Screenshot from Vulnerable Populations Map

Sensitive Receptors near Fracked Oil & Gas Wells

EnvironmentAmerica_reportcover

Cover of Dangerous and Close report. Click to view report

FracTracker Alliance has been working with the Frontier Group and Environment America on a nationwide assessment of “fracked” oil and gas wells. The report is titled Dangerous and Close, Fracking Puts the Nation’s Most Vulnerable People at Risk. The assessment analyzed the locations of fracked wells and identified where the fracking has occurred near locations where sensitive populations are commonly located. These sensitive sites include schools and daycare facilities because they house children, hospitals because the sick are not able to fight off pollution as effectively, and nursing homes where the elderly need and deserve clean environments so that they can be healthy, as well. The analysis used data on fracked wells from regulatory agencies and FracFocus in nine states. Maps of these nine states, as well as a full national map are shown below.

No one deserves to suffer the environmental degradation that can accompany oil and gas development – particularly “fracking” – in their neighborhoods. Fracked oil and gas wells are shown to have contaminated drinking water, degrade air quality, and sicken both aquatic and terrestrial ecosystems. Additionally, everybody responds differently to environmental pollutants, and some people are much more sensitive than others. In fact, certain sects of the population are known to be more sensitive in general, and exposure to pollution is much more dangerous for them. These communities and populations need to be protected from the burdens of industries, such as fracking for oil and gas, that have a negative effect on their environment. Commonly identified sensitive groups or “receptors” include children, the immuno-compromised and ill, and the elderly.  These groups are the focus of this new research.

 

National Map

National interactive map of sensitive receptors near fracked wells


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State-By-State Maps in Dangerous and Close Report

Click to view interactive maps associated with each state

Energy-related story maps

Energy-Related Story Maps for Grades 6-10

Over the past half year, FracTracker staffer Karen Edelstein has been working with a New York State middle school teacher, Laurie Van Vleet, to develop a series of interdisciplinary, multimedia story maps addressing energy issues. The project is titled “Energy Decisions: Problem-Based Learning for Enhancing Student Motivation and Critical Thinking in Middle and High School Science.” It uses a combination of interactive maps generated by FracTracker, as well as websites, dynamic graphics, and video clips that challenge students to become both more informed about energy issues and climate change and more critical consumers of science media.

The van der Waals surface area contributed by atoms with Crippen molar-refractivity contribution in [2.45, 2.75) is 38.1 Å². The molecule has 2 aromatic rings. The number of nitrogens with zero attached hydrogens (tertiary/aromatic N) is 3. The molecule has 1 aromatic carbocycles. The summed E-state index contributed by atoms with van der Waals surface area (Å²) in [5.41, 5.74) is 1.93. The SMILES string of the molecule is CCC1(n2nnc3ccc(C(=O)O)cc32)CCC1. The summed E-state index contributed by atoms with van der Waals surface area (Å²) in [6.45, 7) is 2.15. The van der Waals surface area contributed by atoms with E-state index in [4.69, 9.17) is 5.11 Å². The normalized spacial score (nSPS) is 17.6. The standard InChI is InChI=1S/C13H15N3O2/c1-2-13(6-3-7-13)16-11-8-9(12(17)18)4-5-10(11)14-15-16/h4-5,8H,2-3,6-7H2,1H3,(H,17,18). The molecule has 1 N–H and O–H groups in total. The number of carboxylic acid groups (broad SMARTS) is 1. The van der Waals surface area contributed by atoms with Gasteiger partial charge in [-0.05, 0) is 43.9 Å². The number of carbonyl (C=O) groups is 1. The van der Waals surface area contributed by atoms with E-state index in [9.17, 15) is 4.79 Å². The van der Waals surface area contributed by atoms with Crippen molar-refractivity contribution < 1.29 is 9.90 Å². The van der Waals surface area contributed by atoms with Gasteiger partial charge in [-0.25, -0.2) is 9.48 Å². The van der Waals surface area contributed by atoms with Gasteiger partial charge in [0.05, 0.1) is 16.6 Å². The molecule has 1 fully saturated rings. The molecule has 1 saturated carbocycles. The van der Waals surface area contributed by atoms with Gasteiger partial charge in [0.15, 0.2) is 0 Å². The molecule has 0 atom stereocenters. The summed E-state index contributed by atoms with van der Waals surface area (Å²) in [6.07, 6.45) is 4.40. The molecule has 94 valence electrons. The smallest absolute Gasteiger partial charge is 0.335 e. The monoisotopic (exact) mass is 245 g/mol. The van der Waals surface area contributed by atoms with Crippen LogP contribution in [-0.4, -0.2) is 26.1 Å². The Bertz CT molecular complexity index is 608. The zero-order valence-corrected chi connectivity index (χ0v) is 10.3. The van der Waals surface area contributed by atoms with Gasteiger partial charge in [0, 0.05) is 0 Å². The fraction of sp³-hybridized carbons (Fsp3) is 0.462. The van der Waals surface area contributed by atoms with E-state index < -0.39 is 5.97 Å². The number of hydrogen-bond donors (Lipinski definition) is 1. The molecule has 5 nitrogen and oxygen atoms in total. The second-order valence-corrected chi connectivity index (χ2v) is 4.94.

Edelstein and VanVleet have designed energy-related story maps on a range of topics. They are targeted at 6th through 8th grade general science, and also earth science students in the 8th and 10th grades. Story map modules include between 10 and 20 pages in the story map. Each module also includes additional student resources and worksheets for students that help direct their learning routes through the story maps. Topics range from a basic introduction to energy use, fossil fuels, renewable energy options, and climate change.

The modules are keyed to the New York State Intermediate Level Science Standards. VanVleet is partnering with Ithaca College-based Project Look Sharp in the development of materials that support media literacy and critical thinking in the classroom.

Explore each of the energy-related story maps using the links below:

Energy-related story maps

Screenshot from Energy Basics story map – Click to explore the live story map

This unique partnership between FracTracker, Project Look Sharp, and the Ithaca City School District received generous support from IPEI, the Ithaca Public Education Imitative. VanVleet will be piloting the materials this fall at Dewitt and Boynton Middle Schools in Ithaca, NY. After evaluating responses to the materials, they will be promoted throughout the district and beyond.

Starved Rock State Park by Michelle McCray

How Frac Sand Mining is Altering an Economy Dependent on Starved Rock State Park, IL

An Ottawa, IL resident’s letter to U.S. Silica regarding how the firm’s “frac” sand mines adjacent to Starved Rock State Park will alter the local economy.

Starved Rock State Park